Voronov graduated from the Frunze Military Academy in 1930 and served as director of the Leningrad Artillery Officers' School from 1934 to 1936. He was a military adviser to the Republican side in the 1936–1939 Spanish Civil War and commanded the artillery of a front during the 1939–1940 Finnish-Soviet War (the Winter War). A favorite of Soviet dictator Josef Stalin, Voronov served as chief of artillery of the Soviet army, deputy commander of the artillery directorate, and commander of national air defense forces, as well as assistant commissar of defense.
As commander of artillery from 1943, Voronov played a key role in planning all major Soviet campaigns. To maximize artillery effectiveness, he insisted on concentrating artillery rather than scattering it among smaller units. Voronov introduced both artillery divisions and artillery brigades for assault divisions, and he pushed mechanization. He was the first of three officers promoted during the war to the rank of marshal of artillery in 1943.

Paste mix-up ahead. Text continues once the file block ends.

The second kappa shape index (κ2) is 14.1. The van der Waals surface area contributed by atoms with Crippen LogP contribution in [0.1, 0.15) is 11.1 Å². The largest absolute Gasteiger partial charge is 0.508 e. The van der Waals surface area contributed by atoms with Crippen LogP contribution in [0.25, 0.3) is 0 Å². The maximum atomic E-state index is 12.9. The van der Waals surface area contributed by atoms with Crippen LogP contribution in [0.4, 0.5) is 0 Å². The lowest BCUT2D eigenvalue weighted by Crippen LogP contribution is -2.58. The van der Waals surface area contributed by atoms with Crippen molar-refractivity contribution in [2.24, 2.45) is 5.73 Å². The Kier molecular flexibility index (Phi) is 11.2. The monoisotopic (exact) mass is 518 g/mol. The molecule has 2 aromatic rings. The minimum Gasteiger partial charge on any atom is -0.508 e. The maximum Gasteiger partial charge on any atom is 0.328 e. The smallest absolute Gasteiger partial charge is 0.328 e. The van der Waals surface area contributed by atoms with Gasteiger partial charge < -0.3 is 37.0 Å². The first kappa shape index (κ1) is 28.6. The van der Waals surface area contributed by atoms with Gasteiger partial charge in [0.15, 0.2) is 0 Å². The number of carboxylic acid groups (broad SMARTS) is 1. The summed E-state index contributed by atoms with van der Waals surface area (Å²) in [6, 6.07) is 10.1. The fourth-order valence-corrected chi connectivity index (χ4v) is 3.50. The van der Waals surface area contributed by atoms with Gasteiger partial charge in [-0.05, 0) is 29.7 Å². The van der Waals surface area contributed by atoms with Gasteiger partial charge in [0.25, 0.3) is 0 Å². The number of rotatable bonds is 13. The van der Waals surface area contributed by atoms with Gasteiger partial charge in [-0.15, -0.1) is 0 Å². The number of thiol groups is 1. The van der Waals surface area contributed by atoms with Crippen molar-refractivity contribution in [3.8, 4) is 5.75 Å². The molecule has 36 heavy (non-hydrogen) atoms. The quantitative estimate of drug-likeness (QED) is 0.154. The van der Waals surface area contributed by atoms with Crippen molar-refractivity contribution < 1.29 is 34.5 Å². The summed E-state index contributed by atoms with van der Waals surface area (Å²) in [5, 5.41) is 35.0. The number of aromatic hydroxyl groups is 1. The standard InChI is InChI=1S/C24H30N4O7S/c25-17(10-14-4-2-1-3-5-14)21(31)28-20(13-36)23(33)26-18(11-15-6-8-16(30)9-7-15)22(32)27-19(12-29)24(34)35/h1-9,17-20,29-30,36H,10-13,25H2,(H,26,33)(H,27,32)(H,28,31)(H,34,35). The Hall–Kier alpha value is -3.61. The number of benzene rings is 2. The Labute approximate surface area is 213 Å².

Following the war, Voronov became a strong advocate of military missiles and, as president of the Academy of Artillery Sciences between 1950 and 1953, he oversaw the development of strategic nuclear weapons. He then commanded the Artillery Academy until his retirement in 1958. Voronov died in Moscow on 28 February 1968.
Spencer C. Tucker
Bellamy, Christopher D. Red God of War: Soviet Artillery and Rocket Forces. Elmsford, NY: Brassey's Defence Publishers, 1986.; Bialer, Seweryn, ed. Stalin and His Generals: Soviet Military Memoirs of World War II. New York: Pegasus, 1969.; Seaton, Albert, and Joan Seaton. The Soviet Army: 1918 to the Present. New York: New American Library, 1987.